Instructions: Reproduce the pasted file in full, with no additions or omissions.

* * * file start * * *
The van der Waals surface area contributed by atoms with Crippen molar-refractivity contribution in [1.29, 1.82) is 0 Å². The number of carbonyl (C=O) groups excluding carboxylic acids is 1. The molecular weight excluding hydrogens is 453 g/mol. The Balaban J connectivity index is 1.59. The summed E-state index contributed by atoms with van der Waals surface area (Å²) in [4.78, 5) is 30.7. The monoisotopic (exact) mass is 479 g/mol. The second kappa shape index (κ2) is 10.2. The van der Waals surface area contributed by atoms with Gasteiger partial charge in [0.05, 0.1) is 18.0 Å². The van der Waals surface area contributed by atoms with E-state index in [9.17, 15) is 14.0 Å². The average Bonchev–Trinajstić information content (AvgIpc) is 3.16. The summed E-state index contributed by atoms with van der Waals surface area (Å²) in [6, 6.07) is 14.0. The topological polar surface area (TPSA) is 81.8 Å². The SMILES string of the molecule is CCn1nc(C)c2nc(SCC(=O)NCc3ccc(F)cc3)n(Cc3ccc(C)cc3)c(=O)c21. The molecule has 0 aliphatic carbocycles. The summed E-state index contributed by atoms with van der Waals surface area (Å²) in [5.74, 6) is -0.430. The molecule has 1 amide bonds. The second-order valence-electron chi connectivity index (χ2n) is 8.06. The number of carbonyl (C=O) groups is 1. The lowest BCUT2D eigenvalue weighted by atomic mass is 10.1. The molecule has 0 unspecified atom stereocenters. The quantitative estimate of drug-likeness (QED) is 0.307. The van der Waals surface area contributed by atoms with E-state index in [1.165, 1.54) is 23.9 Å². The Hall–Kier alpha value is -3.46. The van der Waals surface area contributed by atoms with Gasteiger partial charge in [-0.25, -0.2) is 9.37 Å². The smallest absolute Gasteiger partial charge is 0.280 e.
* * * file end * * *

The van der Waals surface area contributed by atoms with Crippen molar-refractivity contribution in [1.29, 1.82) is 0 Å². The number of carbonyl (C=O) groups excluding carboxylic acids is 1. The molecular weight excluding hydrogens is 453 g/mol. The Balaban J connectivity index is 1.59. The summed E-state index contributed by atoms with van der Waals surface area (Å²) in [4.78, 5) is 30.7. The monoisotopic (exact) mass is 479 g/mol. The second kappa shape index (κ2) is 10.2. The van der Waals surface area contributed by atoms with Gasteiger partial charge in [0.05, 0.1) is 18.0 Å². The van der Waals surface area contributed by atoms with E-state index in [9.17, 15) is 14.0 Å². The average Bonchev–Trinajstić information content (AvgIpc) is 3.16. The summed E-state index contributed by atoms with van der Waals surface area (Å²) in [6, 6.07) is 14.0. The topological polar surface area (TPSA) is 81.8 Å². The SMILES string of the molecule is CCn1nc(C)c2nc(SCC(=O)NCc3ccc(F)cc3)n(Cc3ccc(C)cc3)c(=O)c21. The molecule has 0 aliphatic carbocycles. The summed E-state index contributed by atoms with van der Waals surface area (Å²) in [5.74, 6) is -0.430. The molecule has 1 amide bonds. The second-order valence-electron chi connectivity index (χ2n) is 8.06. The number of carbonyl (C=O) groups is 1. The lowest BCUT2D eigenvalue weighted by atomic mass is 10.1. The molecule has 0 unspecified atom stereocenters. The quantitative estimate of drug-likeness (QED) is 0.307. The van der Waals surface area contributed by atoms with E-state index in [1.165, 1.54) is 23.9 Å². The Hall–Kier alpha value is -3.46. The van der Waals surface area contributed by atoms with Gasteiger partial charge in [-0.25, -0.2) is 9.37 Å². The smallest absolute Gasteiger partial charge is 0.280 e.